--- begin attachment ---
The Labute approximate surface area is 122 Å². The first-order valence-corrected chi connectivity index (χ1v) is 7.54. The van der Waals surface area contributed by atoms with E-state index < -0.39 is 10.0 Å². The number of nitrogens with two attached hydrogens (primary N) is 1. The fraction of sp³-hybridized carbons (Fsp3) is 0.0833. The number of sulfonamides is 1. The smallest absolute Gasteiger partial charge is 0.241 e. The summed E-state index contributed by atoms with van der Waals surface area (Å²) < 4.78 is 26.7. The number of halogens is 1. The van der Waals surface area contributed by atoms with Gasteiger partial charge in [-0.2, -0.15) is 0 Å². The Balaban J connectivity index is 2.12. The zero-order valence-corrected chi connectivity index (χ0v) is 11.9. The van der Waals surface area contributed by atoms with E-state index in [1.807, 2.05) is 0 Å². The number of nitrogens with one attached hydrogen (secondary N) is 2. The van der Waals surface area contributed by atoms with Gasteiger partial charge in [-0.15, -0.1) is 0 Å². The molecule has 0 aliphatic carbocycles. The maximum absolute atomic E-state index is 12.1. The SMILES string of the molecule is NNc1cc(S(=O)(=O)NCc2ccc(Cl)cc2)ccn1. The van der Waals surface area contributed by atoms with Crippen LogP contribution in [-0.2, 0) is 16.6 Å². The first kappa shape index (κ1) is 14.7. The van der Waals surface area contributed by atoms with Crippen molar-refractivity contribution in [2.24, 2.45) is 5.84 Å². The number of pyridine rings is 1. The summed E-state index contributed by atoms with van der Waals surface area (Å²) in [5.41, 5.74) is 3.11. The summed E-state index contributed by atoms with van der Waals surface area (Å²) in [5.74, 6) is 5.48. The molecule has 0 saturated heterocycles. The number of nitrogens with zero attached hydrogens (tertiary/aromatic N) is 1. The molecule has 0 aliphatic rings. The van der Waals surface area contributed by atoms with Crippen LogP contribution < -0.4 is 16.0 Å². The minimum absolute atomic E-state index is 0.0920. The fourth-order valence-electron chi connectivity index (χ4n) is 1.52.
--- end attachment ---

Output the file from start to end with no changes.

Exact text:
The Labute approximate surface area is 122 Å². The first-order valence-corrected chi connectivity index (χ1v) is 7.54. The van der Waals surface area contributed by atoms with E-state index < -0.39 is 10.0 Å². The number of nitrogens with two attached hydrogens (primary N) is 1. The fraction of sp³-hybridized carbons (Fsp3) is 0.0833. The number of sulfonamides is 1. The smallest absolute Gasteiger partial charge is 0.241 e. The summed E-state index contributed by atoms with van der Waals surface area (Å²) < 4.78 is 26.7. The number of halogens is 1. The van der Waals surface area contributed by atoms with Gasteiger partial charge in [-0.2, -0.15) is 0 Å². The Balaban J connectivity index is 2.12. The zero-order valence-corrected chi connectivity index (χ0v) is 11.9. The van der Waals surface area contributed by atoms with E-state index in [1.807, 2.05) is 0 Å². The number of nitrogens with one attached hydrogen (secondary N) is 2. The van der Waals surface area contributed by atoms with Gasteiger partial charge in [-0.15, -0.1) is 0 Å². The molecule has 0 aliphatic carbocycles. The maximum absolute atomic E-state index is 12.1. The SMILES string of the molecule is NNc1cc(S(=O)(=O)NCc2ccc(Cl)cc2)ccn1. The van der Waals surface area contributed by atoms with Crippen LogP contribution in [-0.2, 0) is 16.6 Å². The first kappa shape index (κ1) is 14.7. The van der Waals surface area contributed by atoms with Crippen molar-refractivity contribution in [2.24, 2.45) is 5.84 Å². The number of pyridine rings is 1. The summed E-state index contributed by atoms with van der Waals surface area (Å²) in [5.41, 5.74) is 3.11. The summed E-state index contributed by atoms with van der Waals surface area (Å²) in [5.74, 6) is 5.48. The molecule has 0 saturated heterocycles. The number of nitrogens with zero attached hydrogens (tertiary/aromatic N) is 1. The molecule has 0 aliphatic rings. The van der Waals surface area contributed by atoms with Crippen LogP contribution < -0.4 is 16.0 Å². The minimum absolute atomic E-state index is 0.0920. The fourth-order valence-electron chi connectivity index (χ4n) is 1.52.